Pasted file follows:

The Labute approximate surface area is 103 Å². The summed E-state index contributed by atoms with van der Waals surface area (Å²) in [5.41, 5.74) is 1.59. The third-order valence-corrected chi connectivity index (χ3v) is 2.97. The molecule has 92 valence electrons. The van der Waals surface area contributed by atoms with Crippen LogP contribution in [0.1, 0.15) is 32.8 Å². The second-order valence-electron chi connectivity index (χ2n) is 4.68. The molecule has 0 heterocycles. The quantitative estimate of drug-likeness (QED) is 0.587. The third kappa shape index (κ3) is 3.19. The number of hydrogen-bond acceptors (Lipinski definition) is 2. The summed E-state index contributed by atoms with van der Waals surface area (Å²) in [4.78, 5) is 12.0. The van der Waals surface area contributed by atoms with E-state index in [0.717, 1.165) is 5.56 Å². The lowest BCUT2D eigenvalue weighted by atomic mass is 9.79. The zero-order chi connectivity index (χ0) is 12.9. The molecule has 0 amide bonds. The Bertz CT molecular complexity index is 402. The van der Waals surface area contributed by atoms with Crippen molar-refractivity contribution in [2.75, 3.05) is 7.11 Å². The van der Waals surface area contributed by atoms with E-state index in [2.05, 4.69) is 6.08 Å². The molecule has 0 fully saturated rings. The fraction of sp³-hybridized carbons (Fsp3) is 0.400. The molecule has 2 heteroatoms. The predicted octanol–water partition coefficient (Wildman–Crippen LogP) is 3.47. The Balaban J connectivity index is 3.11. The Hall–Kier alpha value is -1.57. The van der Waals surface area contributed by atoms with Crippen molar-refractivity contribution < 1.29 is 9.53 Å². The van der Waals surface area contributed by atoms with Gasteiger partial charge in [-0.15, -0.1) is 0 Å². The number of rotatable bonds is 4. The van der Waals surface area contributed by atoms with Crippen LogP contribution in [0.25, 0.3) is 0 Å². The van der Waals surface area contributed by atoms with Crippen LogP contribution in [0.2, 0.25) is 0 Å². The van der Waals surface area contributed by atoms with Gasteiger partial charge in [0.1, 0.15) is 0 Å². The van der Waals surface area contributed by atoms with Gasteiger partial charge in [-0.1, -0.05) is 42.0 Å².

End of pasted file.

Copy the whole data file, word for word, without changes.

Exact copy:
The Labute approximate surface area is 103 Å². The summed E-state index contributed by atoms with van der Waals surface area (Å²) in [5.41, 5.74) is 1.59. The third-order valence-corrected chi connectivity index (χ3v) is 2.97. The molecule has 92 valence electrons. The van der Waals surface area contributed by atoms with Crippen LogP contribution in [0.1, 0.15) is 32.8 Å². The second-order valence-electron chi connectivity index (χ2n) is 4.68. The molecule has 0 heterocycles. The quantitative estimate of drug-likeness (QED) is 0.587. The third kappa shape index (κ3) is 3.19. The number of hydrogen-bond acceptors (Lipinski definition) is 2. The summed E-state index contributed by atoms with van der Waals surface area (Å²) in [4.78, 5) is 12.0. The van der Waals surface area contributed by atoms with E-state index in [0.717, 1.165) is 5.56 Å². The lowest BCUT2D eigenvalue weighted by atomic mass is 9.79. The zero-order chi connectivity index (χ0) is 12.9. The molecule has 0 amide bonds. The Bertz CT molecular complexity index is 402. The van der Waals surface area contributed by atoms with Crippen molar-refractivity contribution in [2.75, 3.05) is 7.11 Å². The van der Waals surface area contributed by atoms with E-state index in [2.05, 4.69) is 6.08 Å². The molecule has 0 fully saturated rings. The fraction of sp³-hybridized carbons (Fsp3) is 0.400. The molecule has 2 heteroatoms. The predicted octanol–water partition coefficient (Wildman–Crippen LogP) is 3.47. The Balaban J connectivity index is 3.11. The Hall–Kier alpha value is -1.57. The van der Waals surface area contributed by atoms with Crippen molar-refractivity contribution < 1.29 is 9.53 Å². The van der Waals surface area contributed by atoms with Gasteiger partial charge in [-0.15, -0.1) is 0 Å². The number of rotatable bonds is 4. The van der Waals surface area contributed by atoms with Crippen LogP contribution in [0.25, 0.3) is 0 Å². The van der Waals surface area contributed by atoms with Crippen LogP contribution in [0.2, 0.25) is 0 Å². The van der Waals surface area contributed by atoms with Gasteiger partial charge in [0.1, 0.15) is 0 Å². The van der Waals surface area contributed by atoms with Gasteiger partial charge in [-0.1, -0.05) is 42.0 Å².